NewsWater charge boycott is winning says PrendivilleBy John Keogh – July 2, 2015 761 RELATED ARTICLESMORE FROM AUTHOR Advertisement Linkedin Facebook CITY North councillor Cian Prendiville urged those attending the We Won’t Pay campaign’s Water Bill Bonfire on Saturday to hold off on paying their water bills as the water charges boycott is “winning”.Speaking at the event, which saw about 200 members of the public burn their Irish Water bills at City Hall, the Anti-Austerity Alliance councillor advised anyone considering paying the charge to “hold off, as any money handed over before the general election could be money down the drain if we succeed in getting these charges abolished”.Sign up for the weekly Limerick Post newsletter Sign Up “Despite all the Government’s threats and legislation, it is still the case that there are no penalties, late payment fees or interest before the general election. If the boycott that has been established holds firm, it will force the abolition of these charges in that election, just like happened in Limerick in the 1991 local elections, and nationally in the run up to the 1997 general election.“For those considering paying they should remember that on both those occasions, when the charges were abolished then, no refunds were issued. The money paid was lost – money down the drain. I’d advise everyone therefore to hold firm, and don’t give Irish Water any money. Even those who paid the first bill shouldn’t send good money after bad – they should join the boycott now as the second bills go out,” continued Cllr Prendiville.Cllr Prendiville assured that “everyone can safely boycott at least until the general election, piling the pressure on all the parties and independents in that election”.He concluded: “There will be non-payment candidates standing across the country in those elections too, and I’d encourage non-payers to only support those parties that support non-payment.” WhatsApp Print Email Limerick customers to benefit from extension of Irish Water’s First Fix free scheme to tackle leaks TAGS’We Won’t Pay’Anti Austerity Alliancecity hallCllr Cian PrendivilleIrish WaterlimerickWater Charges Update: Works underway to resolve discolouration of water in Raheen area Abbeyfeale water supply gets the all clear Twitter Previous articleSuspect further detained as 80 gardai investigate shootingNext articleCamogie – Limerick face Wexford in game three of Championship John Keoghhttp://www.limerickpost.ie Irish Water to replace old water mains on St Nessan’s Road Pictures reveal damage caused by wipes being flushed down Limerick’s loos Irish Water defers introduction of new business charges during the Covid 19 emergency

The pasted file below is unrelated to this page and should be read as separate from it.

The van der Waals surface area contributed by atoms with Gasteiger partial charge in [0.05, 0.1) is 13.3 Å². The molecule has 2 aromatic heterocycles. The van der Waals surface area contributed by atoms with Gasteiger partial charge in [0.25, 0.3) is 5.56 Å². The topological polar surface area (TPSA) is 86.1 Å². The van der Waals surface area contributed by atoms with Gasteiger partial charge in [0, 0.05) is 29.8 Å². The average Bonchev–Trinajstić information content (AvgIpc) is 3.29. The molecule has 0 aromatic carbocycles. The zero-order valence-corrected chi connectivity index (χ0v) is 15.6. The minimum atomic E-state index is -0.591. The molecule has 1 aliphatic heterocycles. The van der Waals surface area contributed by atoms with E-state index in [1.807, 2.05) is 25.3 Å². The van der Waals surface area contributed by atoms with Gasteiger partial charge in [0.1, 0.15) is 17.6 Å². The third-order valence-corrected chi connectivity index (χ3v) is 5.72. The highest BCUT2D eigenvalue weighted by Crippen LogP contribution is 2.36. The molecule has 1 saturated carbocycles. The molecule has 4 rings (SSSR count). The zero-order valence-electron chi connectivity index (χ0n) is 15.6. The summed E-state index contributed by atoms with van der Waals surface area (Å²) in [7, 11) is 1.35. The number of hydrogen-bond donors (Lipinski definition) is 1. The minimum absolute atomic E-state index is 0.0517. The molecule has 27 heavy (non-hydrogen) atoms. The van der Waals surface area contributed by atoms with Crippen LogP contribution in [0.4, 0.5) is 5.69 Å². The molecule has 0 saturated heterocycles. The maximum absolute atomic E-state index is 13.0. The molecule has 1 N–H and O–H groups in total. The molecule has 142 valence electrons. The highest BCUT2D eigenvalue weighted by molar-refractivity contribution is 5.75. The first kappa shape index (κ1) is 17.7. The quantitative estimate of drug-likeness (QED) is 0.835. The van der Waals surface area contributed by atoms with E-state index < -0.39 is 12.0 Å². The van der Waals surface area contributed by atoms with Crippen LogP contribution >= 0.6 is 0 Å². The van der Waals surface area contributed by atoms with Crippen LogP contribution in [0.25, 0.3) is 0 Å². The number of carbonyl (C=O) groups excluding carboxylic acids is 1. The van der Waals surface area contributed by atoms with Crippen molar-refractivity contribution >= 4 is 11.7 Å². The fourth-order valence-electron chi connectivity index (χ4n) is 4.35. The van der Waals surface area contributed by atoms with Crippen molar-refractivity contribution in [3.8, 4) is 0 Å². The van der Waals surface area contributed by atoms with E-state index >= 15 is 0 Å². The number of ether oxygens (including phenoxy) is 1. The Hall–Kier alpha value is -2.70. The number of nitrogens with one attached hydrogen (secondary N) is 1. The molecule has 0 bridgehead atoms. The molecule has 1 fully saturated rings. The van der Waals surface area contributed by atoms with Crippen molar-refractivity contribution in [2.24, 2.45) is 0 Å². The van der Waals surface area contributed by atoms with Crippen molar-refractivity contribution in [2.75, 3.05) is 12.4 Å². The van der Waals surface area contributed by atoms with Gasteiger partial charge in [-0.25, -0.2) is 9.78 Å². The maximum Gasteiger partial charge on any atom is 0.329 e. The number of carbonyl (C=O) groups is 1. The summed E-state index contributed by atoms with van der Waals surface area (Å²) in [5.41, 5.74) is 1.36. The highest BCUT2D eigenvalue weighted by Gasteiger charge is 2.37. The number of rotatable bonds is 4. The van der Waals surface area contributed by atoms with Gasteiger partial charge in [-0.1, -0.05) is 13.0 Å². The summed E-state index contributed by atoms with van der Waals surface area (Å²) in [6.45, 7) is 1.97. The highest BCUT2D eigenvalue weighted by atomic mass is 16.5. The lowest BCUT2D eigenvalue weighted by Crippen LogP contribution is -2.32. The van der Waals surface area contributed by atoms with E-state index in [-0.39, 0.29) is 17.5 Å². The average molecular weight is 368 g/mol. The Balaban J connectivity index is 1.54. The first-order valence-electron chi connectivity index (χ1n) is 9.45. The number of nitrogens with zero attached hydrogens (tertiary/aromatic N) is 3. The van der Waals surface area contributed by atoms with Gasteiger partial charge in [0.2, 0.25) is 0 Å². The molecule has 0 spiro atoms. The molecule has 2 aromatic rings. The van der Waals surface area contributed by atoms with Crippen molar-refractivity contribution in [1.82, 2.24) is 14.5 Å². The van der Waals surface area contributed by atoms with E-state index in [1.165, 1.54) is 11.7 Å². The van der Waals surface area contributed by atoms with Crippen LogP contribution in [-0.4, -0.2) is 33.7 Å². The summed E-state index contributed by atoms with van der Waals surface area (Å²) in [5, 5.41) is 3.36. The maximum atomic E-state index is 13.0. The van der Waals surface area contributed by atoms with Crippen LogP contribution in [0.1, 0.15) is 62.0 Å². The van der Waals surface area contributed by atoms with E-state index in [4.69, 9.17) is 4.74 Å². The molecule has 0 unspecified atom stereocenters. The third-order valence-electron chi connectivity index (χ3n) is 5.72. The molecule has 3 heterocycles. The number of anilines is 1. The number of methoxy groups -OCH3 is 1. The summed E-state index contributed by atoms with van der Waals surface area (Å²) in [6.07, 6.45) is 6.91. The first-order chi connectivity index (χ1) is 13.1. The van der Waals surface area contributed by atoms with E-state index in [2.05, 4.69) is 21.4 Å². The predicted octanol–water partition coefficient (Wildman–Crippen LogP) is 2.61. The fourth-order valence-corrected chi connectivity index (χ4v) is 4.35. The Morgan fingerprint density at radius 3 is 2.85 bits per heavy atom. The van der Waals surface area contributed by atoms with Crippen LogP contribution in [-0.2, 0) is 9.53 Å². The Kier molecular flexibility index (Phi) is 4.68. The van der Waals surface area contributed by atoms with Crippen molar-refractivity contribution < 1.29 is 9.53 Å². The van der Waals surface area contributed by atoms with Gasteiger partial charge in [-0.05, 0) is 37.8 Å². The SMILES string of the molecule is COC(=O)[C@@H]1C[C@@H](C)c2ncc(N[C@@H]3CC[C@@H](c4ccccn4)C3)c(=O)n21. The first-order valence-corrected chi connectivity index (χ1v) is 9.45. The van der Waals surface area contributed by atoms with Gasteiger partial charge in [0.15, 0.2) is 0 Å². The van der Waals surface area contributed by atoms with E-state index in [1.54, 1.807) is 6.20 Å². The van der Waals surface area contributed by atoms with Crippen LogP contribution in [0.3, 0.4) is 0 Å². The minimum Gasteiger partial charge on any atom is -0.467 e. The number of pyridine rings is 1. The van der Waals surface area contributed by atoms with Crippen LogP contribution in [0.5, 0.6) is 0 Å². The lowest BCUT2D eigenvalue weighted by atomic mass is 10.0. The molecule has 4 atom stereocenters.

Michael Yu | The Observer Members of GreeND recruit students at Tuesday’s Activities night in the Joyce Center. Nearly 350 organizations had tables at the event, which was meant to help new students involved on campus.“Logistically it just takes a lot of organization and time, and really focused time to make sure you’re not disseminating any information that’s incorrect. Because if the one thing that they read is the wrong thing, then that’s a problem,” James said. “All of the information needs to be really focused and correct so that they can be successful when they get here.”Certain groups came up with tricks to combat the confusion having thousands of students in one building creates. Junior Will Markley, co-president of the Entrepreneurship Society, brought QR codes as an alternative for students waiting in line to type their information into a computer.“If you have a QR scanner on your phone, you can put it over that, and it will take you to the survey on your phone. That way if there’s a line for the computer, you can just do it on your phone,” Markley said. “Our main goal tonight is to try to get as many people to that first meeting as possible, so we can really introduce the club. Because it’s kind of hard to teach people what the club’s about in a 10-second interaction at a crowded Activities Fair.”James said SAO came up with new ways to attract students to the event and encourage them to explore the different floors of the JACC to talk to as many groups as possible.“One of the things that I changed is we ordered fro-yo this year,” she said. “With the construction going on around campus and some of the things that are going on, there wasn’t a total guarantee of some of the spaces we were going to have and how people were going to enter. And so [I was] just doing the best that I could to make sure that all of the floors and all the places people could go were fun and attractive for them to go to.”Group leaders also took steps to catch students’ eyes. Senior Mason Zurovchak, president of PrismND, said the organization’s table was decorated with rainbow attire in order to best take advantage of the opportunity to attract a large number of students in a short amount of time.“I think for any organization or club on campus, a night like Activities Night where you can get heavy foot traffic and just get the attention of people for even just a split second … is a really great way to connect with people because it opens the door to future dialogue,” Zurovchak said. “It’s kind of just a great way that’s already built in to the start of the year to grab people’s attention whether you’re a freshman or an upperclassman.”Some groups that are less immediately recognizable for first-year students took a more aggressive approach to attracting students. Senior Amanda Bartolini, executive producer for the Pasquerilla East Musical Company (PEMCo) said she tried to take advantage of any sign of interest from passing students.“We’re a musical theater group so we’re kind of a niche group, not everybody is going to be interested, but if their eye lingers for a second on the words ‘musical theater’ we’re going to try to talk to them and get them interested,” Bartolini said. “We’re telling them about our club and our future events … [and] just trying to be a friendly presence.”Freshman Elizabeth Smith appreciated students having the initiative and passion to recruit her to various groups.“It’s kind of overwhelming, but I like that everyone’s here and you see how passionate people are about the clubs they’re in,” Smith said. “Everyone’s like, ‘Come join this club, it’ll be fun just to join.’ … Some of them are like, ‘Hey, have you ever played Frisbee? That’s okay, you don’t have to, come join.’”Freshman Darrell Adams said he enjoyed being able to explore the JACC without the pressure of having to reach out to certain clubs on his own.“It takes the pressure off of me to have to reach out to people because they’re reaching out to me, so it makes things a lot easier on my part,” Adams said. “Really I’m just kind of walking around exploring.”Sophomore Sabrina Barthelmes said she was happy to have the opportunity to go to Activities Night as a returning student to explore even more opportunities she heard about after the event last year.“There were a couple of clubs that I wanted to re-sign up for and then one or two that I’ve heard about from friends so I thought they’d be cool to sign up for this year,” Barthelmes said. “I’m really glad it’s not just for [first-year students] because there were definitely some clubs that I’d heard good things about from friends last year that I wanted to get involved with this year.”James said Activities Night is not only one of SAO’s most successful events, but also shows off the Notre Dame students’ spirit of involvement.“ … it’s a true showing of how involved Notre Dame students are, both as upperclassmen who are staffing the tables and how interested our first year students are to be here,” she said. “We have hundreds and hundreds of tables and thousands of students who come to participate and I just think it’s a really valuable and true showing of what the Notre Dame student body is like.”Tags: Activities Night, clubs, Entrepreneurship Society, PEMCo, PrismND, SAO, Student Activities Office On Tuesday night, every academic, niche, athletic or service group students can get involved with at Notre Dame gathered in the Joyce Center Fieldhouse for Activities Night to attract new members for the 2016-2017 school year.Mia James, program coordinator in the Student Activities Office (SAO), said all but three or four of the 350 tables available for groups were filled, and SAO had put in plenty of effort over the summer and the beginning of the school year to prepare group leaders for the night.